If loose lips sink ships, as the old saying goes, the participants in the homicide of How to Get Away With Murder‘s Sam Keating might be headed for a Titanic-sized disaster.
“All the characters [involved in the killing and disposing of Sam] are very normal people. They’re not used to holding a secret this big,” teases showrunner Pete Nowalk. “And we’ll actually see one of them divulge that secret to someone outside the group” in Thursday’s 2015 premiere (10/9c on ABC). “I don’t want to say who spills the beans,” he adds. “But it won’t be the person you expect.”
TVLine caught up with Nowalk for some hints about what to expect in the final six episodes of Season 1, including whether or not there’ll be another “Why is your penis on a dead girl’s phone?”-type moment and which loose ends will definitely be tied up by the end of the show’s freshman run.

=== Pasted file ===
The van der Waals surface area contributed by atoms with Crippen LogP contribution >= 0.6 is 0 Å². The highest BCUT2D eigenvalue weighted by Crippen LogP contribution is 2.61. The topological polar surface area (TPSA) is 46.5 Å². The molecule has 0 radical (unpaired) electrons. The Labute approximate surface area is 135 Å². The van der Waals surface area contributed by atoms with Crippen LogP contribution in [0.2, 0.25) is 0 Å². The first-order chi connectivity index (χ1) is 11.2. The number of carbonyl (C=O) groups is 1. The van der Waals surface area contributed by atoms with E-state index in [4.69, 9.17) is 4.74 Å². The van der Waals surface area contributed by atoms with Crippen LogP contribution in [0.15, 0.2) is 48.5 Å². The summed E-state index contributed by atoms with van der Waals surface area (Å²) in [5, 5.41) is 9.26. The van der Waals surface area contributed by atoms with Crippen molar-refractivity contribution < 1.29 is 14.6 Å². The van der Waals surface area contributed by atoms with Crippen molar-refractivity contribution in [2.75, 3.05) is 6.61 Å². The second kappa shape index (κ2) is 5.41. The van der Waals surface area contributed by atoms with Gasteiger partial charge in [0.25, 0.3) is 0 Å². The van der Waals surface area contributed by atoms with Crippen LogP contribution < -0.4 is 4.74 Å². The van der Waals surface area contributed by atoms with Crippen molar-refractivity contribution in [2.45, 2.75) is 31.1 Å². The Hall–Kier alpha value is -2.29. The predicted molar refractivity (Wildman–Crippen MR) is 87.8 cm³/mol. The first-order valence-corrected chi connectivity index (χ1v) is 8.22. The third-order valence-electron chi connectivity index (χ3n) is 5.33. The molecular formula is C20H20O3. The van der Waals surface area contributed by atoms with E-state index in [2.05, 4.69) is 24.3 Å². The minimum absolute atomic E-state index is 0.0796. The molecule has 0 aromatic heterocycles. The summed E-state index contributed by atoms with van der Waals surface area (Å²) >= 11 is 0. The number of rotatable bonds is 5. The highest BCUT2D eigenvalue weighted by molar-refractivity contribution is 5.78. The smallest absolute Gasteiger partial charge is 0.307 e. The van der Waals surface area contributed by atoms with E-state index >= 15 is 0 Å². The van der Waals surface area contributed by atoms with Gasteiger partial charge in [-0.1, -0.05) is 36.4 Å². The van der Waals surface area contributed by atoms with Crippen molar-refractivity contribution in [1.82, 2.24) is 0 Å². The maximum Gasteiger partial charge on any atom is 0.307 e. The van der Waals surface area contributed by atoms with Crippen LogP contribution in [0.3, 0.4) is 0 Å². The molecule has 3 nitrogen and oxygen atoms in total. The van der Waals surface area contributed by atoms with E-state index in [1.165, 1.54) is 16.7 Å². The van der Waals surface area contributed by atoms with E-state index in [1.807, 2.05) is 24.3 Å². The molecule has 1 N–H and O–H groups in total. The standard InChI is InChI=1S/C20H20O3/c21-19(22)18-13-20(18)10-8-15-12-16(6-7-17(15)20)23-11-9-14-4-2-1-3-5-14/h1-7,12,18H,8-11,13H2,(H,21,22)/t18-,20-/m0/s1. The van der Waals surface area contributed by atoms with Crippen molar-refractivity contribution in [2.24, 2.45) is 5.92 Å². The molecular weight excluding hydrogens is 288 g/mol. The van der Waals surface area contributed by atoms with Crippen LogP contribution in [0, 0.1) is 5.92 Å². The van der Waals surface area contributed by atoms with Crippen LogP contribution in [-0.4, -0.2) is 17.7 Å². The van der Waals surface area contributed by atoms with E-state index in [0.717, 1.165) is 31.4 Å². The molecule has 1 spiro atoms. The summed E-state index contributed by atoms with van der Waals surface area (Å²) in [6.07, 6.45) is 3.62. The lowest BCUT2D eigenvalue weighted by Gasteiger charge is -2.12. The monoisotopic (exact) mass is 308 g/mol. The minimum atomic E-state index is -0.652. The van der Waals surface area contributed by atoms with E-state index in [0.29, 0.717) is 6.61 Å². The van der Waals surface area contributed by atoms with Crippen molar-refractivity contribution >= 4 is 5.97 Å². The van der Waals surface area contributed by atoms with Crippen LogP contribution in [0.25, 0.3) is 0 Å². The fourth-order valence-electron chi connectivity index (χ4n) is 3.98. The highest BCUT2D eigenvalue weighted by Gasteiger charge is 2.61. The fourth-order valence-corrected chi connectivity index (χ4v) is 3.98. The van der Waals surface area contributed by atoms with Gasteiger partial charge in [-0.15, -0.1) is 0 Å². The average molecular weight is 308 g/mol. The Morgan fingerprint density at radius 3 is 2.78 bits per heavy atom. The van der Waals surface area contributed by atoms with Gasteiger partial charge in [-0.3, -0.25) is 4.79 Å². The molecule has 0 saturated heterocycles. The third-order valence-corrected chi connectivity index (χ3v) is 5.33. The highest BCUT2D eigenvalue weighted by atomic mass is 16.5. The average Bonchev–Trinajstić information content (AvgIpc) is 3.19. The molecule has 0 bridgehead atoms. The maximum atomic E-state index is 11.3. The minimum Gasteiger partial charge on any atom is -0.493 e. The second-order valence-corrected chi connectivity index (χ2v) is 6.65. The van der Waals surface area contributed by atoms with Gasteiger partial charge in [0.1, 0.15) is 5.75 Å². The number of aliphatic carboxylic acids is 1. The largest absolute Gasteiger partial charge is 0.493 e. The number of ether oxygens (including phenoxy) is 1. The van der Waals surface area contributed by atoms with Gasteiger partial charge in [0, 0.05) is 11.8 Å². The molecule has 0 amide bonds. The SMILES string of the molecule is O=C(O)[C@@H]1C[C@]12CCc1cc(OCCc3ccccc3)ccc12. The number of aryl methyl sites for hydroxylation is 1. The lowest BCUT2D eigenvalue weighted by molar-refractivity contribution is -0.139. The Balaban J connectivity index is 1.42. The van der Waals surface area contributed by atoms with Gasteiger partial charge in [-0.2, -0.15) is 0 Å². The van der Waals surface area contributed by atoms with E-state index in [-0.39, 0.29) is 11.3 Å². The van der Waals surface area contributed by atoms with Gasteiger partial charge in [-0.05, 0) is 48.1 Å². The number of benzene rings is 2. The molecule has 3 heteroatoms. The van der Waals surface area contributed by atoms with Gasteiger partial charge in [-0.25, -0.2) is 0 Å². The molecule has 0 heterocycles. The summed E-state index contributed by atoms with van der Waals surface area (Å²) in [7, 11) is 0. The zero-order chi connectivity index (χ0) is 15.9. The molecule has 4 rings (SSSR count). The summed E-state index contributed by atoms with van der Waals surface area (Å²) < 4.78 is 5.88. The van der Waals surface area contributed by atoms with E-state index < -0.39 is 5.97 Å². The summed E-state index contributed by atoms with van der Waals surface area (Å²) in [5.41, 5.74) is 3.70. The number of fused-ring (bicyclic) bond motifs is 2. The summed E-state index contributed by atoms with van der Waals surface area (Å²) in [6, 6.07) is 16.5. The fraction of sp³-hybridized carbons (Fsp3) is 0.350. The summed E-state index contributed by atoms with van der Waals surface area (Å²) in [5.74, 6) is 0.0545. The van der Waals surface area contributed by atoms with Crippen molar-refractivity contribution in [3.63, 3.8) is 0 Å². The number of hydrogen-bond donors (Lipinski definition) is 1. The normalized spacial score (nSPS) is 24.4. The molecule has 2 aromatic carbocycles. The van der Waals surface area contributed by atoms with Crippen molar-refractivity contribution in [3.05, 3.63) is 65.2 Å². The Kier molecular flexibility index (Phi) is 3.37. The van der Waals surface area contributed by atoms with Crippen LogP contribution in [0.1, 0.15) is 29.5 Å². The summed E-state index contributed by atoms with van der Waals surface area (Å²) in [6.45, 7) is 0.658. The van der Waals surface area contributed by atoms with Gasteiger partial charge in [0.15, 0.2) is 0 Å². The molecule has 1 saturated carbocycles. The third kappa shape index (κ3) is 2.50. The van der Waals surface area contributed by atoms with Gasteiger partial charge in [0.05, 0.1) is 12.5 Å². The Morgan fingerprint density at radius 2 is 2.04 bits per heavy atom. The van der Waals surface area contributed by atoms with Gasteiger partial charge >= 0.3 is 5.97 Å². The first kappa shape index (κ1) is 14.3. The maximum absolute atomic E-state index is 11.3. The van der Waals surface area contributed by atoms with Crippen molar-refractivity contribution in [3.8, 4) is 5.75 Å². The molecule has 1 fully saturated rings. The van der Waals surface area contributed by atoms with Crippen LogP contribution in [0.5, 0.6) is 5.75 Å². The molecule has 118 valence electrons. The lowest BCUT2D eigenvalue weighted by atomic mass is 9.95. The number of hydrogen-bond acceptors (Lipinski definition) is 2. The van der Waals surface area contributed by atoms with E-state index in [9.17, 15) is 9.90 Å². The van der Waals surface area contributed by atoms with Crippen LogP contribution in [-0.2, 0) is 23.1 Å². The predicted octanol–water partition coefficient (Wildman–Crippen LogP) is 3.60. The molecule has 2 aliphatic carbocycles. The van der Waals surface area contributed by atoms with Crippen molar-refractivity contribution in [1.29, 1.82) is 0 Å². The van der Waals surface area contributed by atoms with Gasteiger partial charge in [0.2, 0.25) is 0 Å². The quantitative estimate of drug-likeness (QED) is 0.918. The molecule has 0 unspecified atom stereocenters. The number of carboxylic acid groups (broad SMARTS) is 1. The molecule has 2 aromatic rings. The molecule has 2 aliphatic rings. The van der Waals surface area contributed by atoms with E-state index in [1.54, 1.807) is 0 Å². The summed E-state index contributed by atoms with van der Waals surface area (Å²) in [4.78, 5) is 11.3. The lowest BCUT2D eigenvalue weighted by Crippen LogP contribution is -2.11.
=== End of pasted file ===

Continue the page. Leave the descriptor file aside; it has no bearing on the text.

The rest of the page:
TVLINE | The How to Get Away With Murder Facebook page included a scene from Thursday’s episode where Laurel warns that the first Murder Night participant to go to the police will quickly incur the wrath of the other four. But obviously these folks aren’t really close friends, and also we have the issue that only Wes inflicted the fatal blow. Why shouldn’t, say, Laurel or Connor or Michaela ‘fess up?
That notion definitely comes up — and very quickly. What they do in the middle of the night in a crazy situation is one thing. Once you’ve had a shower and a moment to think, all of them, like any of us would, are looking for a way out. It’s every man for himself. That’s a big question that lingers over all of them [in this week’s installment]. But by the end of Episode 10, we will answer how they’re gonna cope, and why they don’t maybe split from the group.
TVLINE | Is staying together safer than splintering off?